Sporadic Creutzfeldt-Jakob disease (CJD), the most common human prion disease, is generally regarded as a spontaneous neurodegenerative illness, arising either from a spontaneous PRNP somatic mutation or a stochastic PrP structural change. Alternatively, the possibility of an infection from animals or other source remains to be completely ruled out. Sporadic CJD is clinically characterized by rapidly progressive dementia with ataxia, myoclonus, or other neurologic signs and, neuropathologically, by the presence of aggregates of abnormal prion protein, spongiform change, neuronal loss, and gliosis. Despite these common features the disease shows a wide phenotypic variability which was recognized since its early descriptions. In the late 1990s the identification of key molecular determinants of phenotypic expression and the availability of a large series of neuropathologically verified cases led to the characterization of definite clinicopathologic and molecular disease subtypes and to an internationally recognized disease classification. By showing that these disease subtypes correspond to specific agent strain-host genotype combinations, recent transmission studies have confirmed the biologic basis of this classification. The introduction of brain magnetic resonance imaging techniques such as fluid-attenuated inversion recovery and diffusion-weighted imaging sequences and cerebrospinal fluid biomarker assays for the detection of brain-derived proteins as well as real-time quaking-induced conversion assay, allowing the specific detection of prions in accessible biologic fluids and tissues, has significantly contributed to the improved accuracy of the clinical diagnosis of sporadic CJD in recent years.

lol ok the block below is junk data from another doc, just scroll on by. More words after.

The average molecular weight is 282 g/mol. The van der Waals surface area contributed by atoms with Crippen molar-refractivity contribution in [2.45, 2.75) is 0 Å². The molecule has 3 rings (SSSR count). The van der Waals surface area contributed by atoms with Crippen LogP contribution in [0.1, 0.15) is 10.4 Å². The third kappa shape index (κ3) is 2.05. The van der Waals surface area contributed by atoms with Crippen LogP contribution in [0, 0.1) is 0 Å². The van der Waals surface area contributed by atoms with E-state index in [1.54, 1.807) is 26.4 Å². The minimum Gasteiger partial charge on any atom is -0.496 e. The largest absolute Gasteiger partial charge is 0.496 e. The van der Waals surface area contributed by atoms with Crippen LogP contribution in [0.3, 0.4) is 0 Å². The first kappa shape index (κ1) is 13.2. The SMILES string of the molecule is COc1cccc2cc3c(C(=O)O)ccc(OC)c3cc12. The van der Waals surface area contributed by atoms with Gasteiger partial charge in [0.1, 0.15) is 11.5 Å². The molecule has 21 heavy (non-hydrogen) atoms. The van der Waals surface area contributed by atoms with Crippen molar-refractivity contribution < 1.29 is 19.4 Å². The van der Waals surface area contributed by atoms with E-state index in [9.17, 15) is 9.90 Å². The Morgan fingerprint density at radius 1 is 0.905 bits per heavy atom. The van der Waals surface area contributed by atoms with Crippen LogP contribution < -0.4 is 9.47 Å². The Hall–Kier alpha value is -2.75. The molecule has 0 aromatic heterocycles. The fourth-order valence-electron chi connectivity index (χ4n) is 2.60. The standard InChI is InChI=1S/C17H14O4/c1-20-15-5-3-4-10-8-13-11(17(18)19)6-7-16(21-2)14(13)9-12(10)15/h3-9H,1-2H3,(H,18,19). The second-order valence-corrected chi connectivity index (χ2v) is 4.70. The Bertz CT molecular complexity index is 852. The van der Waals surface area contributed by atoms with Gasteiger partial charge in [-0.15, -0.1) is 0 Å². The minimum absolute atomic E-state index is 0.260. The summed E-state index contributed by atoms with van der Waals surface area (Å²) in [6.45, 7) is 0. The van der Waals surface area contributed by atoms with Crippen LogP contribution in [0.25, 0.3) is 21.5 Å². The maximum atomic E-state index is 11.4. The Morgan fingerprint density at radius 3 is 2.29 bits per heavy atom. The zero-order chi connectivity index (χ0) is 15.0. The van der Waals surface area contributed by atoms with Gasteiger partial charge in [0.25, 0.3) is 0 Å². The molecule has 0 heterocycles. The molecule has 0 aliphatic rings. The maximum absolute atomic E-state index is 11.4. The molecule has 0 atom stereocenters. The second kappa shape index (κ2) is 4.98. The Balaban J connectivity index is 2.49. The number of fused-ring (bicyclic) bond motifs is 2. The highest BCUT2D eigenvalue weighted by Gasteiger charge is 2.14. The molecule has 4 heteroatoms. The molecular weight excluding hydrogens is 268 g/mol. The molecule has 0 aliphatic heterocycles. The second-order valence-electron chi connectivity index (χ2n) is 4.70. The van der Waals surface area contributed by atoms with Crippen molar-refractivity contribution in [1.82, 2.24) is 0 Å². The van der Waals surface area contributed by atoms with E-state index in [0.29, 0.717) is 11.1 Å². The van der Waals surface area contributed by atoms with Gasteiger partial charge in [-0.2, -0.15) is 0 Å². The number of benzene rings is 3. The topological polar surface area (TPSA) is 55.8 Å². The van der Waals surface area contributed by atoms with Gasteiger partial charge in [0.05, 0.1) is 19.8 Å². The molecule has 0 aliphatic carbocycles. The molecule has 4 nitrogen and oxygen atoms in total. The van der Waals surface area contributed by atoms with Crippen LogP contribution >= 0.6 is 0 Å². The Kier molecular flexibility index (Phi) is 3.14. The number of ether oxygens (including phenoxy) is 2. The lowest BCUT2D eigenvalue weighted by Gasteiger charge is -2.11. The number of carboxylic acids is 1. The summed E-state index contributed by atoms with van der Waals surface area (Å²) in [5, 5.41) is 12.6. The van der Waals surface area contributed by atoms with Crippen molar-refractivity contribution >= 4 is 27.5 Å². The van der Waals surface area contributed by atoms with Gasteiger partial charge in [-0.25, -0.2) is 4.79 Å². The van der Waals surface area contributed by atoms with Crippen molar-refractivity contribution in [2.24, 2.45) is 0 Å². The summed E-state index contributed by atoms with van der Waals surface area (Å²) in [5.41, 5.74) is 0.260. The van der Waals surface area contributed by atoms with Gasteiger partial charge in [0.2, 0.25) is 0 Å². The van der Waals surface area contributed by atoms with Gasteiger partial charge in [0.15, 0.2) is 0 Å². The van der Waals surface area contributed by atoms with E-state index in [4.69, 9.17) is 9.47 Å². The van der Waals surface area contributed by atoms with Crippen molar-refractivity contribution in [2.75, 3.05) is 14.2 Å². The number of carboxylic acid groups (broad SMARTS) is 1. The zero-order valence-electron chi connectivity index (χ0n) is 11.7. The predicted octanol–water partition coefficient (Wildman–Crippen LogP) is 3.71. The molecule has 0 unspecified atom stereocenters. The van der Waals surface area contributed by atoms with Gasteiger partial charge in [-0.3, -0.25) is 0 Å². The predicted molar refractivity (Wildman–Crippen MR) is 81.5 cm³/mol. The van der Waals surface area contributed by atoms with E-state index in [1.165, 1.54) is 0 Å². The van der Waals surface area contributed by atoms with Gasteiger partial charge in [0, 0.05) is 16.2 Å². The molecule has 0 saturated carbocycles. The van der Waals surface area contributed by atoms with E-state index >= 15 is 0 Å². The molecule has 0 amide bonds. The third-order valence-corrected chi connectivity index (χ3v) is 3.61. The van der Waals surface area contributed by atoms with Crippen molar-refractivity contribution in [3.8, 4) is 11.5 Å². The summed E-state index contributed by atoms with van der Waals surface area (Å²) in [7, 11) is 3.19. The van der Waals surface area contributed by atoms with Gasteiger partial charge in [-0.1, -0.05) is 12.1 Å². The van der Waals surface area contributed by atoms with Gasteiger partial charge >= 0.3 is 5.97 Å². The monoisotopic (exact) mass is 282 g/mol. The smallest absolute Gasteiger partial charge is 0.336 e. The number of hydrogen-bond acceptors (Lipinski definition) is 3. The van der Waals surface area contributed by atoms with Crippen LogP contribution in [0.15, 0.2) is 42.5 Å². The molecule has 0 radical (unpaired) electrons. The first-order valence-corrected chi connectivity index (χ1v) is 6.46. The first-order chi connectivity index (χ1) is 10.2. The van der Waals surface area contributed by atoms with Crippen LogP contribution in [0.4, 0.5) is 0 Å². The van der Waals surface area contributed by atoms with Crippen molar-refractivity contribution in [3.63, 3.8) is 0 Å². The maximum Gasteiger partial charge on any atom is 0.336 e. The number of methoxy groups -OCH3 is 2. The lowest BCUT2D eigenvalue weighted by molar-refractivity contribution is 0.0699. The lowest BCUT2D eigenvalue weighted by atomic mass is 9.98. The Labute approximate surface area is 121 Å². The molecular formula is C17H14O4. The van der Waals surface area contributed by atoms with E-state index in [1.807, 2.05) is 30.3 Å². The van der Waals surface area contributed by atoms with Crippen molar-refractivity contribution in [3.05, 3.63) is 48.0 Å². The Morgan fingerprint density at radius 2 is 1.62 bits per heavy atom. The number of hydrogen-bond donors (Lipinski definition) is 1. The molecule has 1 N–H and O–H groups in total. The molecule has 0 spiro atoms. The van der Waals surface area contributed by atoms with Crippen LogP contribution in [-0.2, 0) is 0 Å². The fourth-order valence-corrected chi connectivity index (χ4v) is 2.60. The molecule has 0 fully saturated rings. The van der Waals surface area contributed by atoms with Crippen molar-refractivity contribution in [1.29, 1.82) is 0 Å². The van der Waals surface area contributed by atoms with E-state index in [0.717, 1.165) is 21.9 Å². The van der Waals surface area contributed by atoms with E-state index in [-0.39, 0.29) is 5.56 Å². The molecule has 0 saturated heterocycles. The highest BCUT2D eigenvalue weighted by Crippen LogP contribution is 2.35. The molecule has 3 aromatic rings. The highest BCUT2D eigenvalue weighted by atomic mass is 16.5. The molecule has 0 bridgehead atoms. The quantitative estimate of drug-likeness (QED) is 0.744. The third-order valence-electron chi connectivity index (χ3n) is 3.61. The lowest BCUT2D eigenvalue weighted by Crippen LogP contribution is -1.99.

Keywords: CJD; CSF; MRI; biomarker; codon 129; dementia; diagnosis; molecular subtypes; neuropathology; prion.
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